DETROIT -

George Cushingberry was at the Detroit City Council table Tuesday doing business but he was not anxious to speak with reporters who might have asked him about his now-infamous traffic stop which Police Chief James Craig said will not lead to any charges against him.

Cushingberry, the Council President Pro-Tem, slipped out the back of the Council chambers and let his lawyer, Todd Russell Perkins, do the talking.

"That is a fortuitous situation, so that's something to be positive about," said Perkins.

Chief Craig passed his findings along to the city's inspector general.

"It's always best to not make a statement. It's always best, from a legal perspective," said Perkins.

It also avoids a scene such as the one with Local 4 Defender Hank Winchester last week.

"I defer to my council, I've been advised by council to defer any legal matters to him," Cushingberry told Winchester, who asked him about parking tickets he owed to the city.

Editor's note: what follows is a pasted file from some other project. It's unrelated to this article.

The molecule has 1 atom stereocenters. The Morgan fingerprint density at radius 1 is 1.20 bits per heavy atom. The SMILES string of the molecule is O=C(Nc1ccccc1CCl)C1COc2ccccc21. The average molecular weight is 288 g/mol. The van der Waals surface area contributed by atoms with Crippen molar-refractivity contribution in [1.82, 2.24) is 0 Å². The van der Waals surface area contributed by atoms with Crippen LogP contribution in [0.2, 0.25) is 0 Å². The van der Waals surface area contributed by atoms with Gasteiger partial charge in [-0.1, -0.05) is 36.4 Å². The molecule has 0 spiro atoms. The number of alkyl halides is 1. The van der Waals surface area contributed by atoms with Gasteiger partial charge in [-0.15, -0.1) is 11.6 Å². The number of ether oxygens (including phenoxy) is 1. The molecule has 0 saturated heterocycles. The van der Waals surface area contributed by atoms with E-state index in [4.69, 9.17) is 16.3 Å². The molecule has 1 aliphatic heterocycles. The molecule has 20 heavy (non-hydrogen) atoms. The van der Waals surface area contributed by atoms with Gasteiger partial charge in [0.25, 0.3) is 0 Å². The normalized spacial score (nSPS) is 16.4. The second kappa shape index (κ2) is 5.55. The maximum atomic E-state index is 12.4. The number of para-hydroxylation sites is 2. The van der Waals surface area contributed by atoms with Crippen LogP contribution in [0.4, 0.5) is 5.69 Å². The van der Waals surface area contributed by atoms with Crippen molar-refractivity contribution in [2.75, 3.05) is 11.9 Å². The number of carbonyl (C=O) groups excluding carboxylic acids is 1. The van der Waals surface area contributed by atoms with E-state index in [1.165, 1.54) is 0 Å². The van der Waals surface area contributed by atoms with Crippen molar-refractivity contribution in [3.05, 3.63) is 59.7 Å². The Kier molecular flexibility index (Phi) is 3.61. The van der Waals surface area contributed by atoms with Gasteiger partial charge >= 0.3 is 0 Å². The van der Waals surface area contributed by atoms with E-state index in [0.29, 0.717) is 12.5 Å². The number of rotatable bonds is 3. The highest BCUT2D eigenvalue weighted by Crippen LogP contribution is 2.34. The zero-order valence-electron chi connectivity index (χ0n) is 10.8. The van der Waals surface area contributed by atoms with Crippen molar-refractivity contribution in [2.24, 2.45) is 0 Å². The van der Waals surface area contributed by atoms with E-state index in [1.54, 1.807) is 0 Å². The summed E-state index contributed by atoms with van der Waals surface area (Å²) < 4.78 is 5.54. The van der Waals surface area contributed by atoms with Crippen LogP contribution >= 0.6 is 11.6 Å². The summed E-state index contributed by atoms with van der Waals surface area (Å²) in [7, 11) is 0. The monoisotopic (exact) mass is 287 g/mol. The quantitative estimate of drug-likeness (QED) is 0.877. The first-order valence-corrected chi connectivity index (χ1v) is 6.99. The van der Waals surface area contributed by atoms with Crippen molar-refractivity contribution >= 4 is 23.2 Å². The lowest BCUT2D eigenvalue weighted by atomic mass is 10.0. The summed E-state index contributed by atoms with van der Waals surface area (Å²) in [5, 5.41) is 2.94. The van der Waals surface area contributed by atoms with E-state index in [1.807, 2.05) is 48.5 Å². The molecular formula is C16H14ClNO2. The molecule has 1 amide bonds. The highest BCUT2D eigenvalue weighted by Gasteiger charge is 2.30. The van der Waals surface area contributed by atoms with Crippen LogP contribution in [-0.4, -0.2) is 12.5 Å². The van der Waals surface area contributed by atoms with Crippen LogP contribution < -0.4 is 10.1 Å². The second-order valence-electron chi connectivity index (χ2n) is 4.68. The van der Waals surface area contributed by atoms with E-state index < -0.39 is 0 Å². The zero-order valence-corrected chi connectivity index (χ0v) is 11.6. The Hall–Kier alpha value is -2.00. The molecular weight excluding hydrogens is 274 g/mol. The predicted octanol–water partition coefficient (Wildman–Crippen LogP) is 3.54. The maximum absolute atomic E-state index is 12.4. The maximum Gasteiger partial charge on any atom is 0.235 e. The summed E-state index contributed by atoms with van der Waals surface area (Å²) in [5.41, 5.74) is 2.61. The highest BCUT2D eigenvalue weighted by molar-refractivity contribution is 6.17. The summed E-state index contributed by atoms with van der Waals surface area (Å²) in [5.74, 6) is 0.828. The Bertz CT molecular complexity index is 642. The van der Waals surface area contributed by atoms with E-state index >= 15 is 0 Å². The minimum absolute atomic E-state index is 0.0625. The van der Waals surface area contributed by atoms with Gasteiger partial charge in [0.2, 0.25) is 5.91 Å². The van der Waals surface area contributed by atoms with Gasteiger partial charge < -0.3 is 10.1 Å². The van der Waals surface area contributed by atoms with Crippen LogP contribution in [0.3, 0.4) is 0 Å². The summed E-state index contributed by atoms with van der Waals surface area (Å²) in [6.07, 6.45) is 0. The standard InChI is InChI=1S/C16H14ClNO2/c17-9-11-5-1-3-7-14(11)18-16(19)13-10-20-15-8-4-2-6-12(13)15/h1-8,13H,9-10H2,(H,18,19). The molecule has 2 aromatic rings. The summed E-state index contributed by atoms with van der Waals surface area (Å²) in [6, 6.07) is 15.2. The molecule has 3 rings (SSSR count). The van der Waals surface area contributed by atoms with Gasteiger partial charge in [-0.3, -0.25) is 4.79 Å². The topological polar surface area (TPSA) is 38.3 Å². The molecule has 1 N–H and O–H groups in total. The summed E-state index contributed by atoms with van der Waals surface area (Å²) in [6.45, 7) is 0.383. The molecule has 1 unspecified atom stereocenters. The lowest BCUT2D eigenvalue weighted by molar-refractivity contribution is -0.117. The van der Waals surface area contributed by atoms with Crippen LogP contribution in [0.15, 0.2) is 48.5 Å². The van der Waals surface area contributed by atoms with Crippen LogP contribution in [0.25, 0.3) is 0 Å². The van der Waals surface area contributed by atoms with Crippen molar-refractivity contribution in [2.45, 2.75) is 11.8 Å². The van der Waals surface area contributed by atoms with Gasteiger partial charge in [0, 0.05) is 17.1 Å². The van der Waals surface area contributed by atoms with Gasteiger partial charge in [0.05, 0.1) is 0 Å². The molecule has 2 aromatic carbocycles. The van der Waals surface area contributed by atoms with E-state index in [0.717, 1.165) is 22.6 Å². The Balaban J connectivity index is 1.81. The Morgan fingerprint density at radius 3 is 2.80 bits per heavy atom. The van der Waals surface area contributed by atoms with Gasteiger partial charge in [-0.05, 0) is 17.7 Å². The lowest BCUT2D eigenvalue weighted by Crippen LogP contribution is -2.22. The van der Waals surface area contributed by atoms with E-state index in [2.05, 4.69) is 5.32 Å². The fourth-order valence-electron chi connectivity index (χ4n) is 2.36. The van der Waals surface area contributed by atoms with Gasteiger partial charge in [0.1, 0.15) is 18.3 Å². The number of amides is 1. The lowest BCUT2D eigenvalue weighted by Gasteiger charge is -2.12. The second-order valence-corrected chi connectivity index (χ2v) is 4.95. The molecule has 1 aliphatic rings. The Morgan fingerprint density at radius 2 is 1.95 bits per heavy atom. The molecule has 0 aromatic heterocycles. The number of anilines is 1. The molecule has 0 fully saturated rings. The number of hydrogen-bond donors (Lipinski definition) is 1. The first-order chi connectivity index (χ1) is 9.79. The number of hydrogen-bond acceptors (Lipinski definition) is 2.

Perkins says Cushingberry settled with the city, paying off all the parking tickets that had run up a tab of more than $2,000. However, paperwork shows Cushingberry will lose his law license for 45 days starting on Feb. 18 after he pleaded no contest to charges of professional misconduct. He will have to pay court costs of nearly $1,000 and take continuing education coursework.

Story: Detroit Councilman Cushingberry's law license to be suspended

It's a far cry from his previous words.

"The key is that it can't be business as usual down here," Cushingberry said as he took office.

Cushingberry also will have to pay his former client $500 as part of his no-contest plea with the Attorney Disciplinary Board.

Moreover, the Pro-Tem has a March court date in a similar case where a former client is suing him for $24 million for alleged legal malpractice.